The Fisheries of Long island Pre: 1875


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In my very early youth, I remember, in the spring of each year, the inhabitants of Long island, from River Head to Oyster-pond Point, engaged from four to six weeks in fishing for moss bunkers for the express purpose of manuring their lands.

A number of the farmers would unite together and have a large seine manufactured, in which they all took shares, and when the fishing season arrived they would employ a number of men to man and manage one of these immense seines, which were placed on the beach and inlets in the bays between River Head and Oyster-pond. Immense windlasses were erected on the beach to draw the seine when a school of fish was discovered by the men. These seines, on an average, would compass a circle of two miles. There have been numerous instances in which the fishermen would watch day and night for a week together without seeing a school; then again they would come in with a perfect rush.

I recollect one day, with my father, visiting my uncle Halleck, whose large farm was about a mile south of Southold Town, and where a large inlet extended some three or four miles. On the beach the fishermen had erected their shanties and the large windlasses. On going down to the beach that morning I beheld a sight I can never forget the whole beach for a mile or more was literally covered with the fish. It was estimated the haul of that morning would reach tow and a half millions of moss bunkers. On this particular occasion many of the large land-owners, who were shareholders, could not find vehicles sufficient to remove their proportion of the haul. The lands in this neighborhood have been made rich by these fish productions, and I believe the same fisheries that prevailed eighty years ago are still carried on in a greater or less degree.

It is well known that Long island Sound has long been noted in connection with fisheries for the immense number of porpoises it contains. I remember, when a boy, that some of our fishermen clubbed together and manufactured a seine for porpoise fishing, for the express purpose of obtaining the oil; it proved, however, a failure, and was abandoned after two or three years.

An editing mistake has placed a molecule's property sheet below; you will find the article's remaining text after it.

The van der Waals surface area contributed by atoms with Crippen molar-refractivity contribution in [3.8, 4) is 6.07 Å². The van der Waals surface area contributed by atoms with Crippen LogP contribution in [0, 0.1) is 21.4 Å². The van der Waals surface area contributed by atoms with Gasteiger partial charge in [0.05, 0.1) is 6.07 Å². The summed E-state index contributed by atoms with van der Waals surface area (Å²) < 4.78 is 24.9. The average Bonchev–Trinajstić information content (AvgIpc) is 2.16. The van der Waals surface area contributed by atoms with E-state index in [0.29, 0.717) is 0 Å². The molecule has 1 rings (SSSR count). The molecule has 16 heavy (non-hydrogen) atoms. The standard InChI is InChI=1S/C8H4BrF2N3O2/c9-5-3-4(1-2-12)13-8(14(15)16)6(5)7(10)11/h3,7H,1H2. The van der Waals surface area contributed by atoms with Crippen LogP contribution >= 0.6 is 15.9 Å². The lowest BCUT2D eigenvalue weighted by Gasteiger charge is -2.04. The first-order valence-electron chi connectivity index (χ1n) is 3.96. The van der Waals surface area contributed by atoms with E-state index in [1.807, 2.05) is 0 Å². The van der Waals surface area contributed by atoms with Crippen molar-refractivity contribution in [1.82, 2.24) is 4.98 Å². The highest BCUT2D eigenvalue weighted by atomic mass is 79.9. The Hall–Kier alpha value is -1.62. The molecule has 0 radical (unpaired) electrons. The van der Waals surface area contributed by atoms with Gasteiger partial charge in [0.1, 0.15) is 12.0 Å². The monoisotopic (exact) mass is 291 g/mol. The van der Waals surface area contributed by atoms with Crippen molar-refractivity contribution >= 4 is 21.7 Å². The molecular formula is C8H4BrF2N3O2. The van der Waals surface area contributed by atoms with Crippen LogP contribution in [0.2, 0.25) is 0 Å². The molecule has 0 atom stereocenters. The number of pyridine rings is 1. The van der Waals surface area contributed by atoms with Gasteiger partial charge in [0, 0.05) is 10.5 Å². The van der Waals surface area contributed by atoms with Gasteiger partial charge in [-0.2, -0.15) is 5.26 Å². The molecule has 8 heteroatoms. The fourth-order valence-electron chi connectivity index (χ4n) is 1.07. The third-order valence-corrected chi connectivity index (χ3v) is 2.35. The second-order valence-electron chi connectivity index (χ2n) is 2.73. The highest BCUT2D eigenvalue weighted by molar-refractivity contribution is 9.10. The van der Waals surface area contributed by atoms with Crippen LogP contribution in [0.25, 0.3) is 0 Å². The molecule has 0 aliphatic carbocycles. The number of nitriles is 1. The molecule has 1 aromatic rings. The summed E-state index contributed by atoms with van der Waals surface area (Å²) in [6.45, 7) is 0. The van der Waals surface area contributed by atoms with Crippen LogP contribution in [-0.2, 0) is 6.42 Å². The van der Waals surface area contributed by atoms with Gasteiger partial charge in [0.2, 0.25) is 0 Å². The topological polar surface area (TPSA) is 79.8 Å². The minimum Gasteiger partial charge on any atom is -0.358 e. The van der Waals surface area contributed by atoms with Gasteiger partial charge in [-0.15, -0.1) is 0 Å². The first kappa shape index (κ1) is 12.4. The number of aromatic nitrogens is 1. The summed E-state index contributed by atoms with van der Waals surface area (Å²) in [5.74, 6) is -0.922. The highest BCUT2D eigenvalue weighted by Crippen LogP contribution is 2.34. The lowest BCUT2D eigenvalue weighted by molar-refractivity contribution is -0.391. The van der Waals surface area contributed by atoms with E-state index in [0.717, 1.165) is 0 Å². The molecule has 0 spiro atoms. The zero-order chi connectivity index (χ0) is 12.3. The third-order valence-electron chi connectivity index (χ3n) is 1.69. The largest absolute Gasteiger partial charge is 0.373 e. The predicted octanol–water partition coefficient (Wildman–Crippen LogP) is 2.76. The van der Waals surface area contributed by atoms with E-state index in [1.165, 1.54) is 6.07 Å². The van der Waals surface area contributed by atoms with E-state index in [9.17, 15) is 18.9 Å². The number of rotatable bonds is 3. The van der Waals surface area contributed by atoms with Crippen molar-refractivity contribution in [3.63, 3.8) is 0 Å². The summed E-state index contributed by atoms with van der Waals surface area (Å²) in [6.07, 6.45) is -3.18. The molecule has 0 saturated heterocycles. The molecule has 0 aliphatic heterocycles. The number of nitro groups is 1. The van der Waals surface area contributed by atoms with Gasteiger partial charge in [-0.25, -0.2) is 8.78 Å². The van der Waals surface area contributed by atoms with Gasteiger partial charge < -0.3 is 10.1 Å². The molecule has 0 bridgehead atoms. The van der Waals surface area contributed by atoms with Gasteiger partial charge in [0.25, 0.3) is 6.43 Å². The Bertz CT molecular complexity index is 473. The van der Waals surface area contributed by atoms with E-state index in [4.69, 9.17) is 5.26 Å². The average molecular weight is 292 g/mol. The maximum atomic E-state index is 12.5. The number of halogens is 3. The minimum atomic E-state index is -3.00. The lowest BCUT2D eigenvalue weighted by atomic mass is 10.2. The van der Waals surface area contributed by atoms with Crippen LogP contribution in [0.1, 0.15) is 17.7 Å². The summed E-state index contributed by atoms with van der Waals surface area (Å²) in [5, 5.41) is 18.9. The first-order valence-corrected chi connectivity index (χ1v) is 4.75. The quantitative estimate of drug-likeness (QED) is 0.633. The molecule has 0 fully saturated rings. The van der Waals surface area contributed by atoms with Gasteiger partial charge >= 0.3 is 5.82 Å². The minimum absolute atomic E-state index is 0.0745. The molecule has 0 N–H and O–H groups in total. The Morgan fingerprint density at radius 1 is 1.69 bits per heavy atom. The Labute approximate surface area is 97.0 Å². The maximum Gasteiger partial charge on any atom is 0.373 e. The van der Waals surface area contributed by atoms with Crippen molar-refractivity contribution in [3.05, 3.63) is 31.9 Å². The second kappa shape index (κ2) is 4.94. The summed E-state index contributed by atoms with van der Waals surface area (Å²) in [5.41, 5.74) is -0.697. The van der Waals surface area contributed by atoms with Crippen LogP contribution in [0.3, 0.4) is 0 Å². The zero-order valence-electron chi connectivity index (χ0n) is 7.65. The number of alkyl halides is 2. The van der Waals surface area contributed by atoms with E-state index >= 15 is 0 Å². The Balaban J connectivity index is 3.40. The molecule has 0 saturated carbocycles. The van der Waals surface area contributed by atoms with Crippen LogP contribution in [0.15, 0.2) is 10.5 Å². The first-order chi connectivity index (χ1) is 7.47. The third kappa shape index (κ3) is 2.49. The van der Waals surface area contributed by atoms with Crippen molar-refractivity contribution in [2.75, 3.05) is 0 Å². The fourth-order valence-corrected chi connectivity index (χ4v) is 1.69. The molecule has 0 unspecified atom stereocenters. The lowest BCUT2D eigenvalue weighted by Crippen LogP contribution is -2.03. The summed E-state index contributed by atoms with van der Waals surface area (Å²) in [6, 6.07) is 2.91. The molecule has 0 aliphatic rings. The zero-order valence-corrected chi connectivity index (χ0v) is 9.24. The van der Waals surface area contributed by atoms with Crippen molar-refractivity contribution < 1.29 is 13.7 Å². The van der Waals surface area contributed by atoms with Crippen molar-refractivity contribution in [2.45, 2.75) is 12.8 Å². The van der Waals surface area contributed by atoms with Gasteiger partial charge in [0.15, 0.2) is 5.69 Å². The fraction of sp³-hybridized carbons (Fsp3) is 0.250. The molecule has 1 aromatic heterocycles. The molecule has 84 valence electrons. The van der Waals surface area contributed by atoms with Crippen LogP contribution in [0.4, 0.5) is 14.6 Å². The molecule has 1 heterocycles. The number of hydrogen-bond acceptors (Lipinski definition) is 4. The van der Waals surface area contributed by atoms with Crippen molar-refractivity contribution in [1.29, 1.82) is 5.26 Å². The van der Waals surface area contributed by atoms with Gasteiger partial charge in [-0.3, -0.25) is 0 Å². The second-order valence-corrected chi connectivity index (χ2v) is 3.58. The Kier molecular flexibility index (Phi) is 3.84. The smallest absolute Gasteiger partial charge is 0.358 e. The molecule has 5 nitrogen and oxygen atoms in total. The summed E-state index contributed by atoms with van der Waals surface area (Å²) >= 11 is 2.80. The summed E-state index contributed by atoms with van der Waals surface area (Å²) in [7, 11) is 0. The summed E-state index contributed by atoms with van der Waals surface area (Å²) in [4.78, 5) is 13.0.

Whale Ships.

What marvellous changes have occurred within the past sixty years! Thousands upon thousands have been born, and thousands upon thousands have died in that period of time; thousands of wealthy and influential families have become impoverished, and thousands of poor have become wealthy; business has increased beyond all calculation from a dozen brokers in produce fifty years ago, they can now be numbered by regiments, and still they come. During the early days of my brokerage life, I did a large business in supplying our fleet of whaling ships with beef and pork for their voyages out and home. In several of them I had an interest. When a new whaler was being built, the cost was put into shares of $250 each, to which, when requested by the agents, I subscribed from one to five shares. Some of them paid good dividends, while others were not so fortunate.

The fleet of whalers at present is reduced to a very small number; this fact is principally owing to the great increase of the petroleum productions of later years, which has proved a substitute for whale oil, and is sold at such low prices that the whaling interest is nearly banished from the ocean. Twenty or thirty years ago, on visiting the large whaling ports down east, viz.: New Bedford, New London, Nantucket, Sag Harbor, and Greenport, the wharves were literally alive with business in discharging the arrivals of whale ships, and the preparations in fitting-out and loading others for their long voyages. Visit those places now and you will find them almost utterly deserted; instead of their former activity, you will find their wharves fast going to decay, and scarcely anything doing on their former busy wharves. The few whalers now on the ocean are on the track for sperm whales, for a good cargo of sperm oil would still pay a good profit over the cost of obtaining it.


Website: The History
Article Name: The Fisheries of Long island Pre: 1875
Researcher/Preparer/Transcriber Miriam Medina


BIBLIOGRAPHY: Autobiography of N. T. Hubbard : with personal reminiscences of New York City from 1798 to 1875. New York: J.F. Trow & Son, 1875
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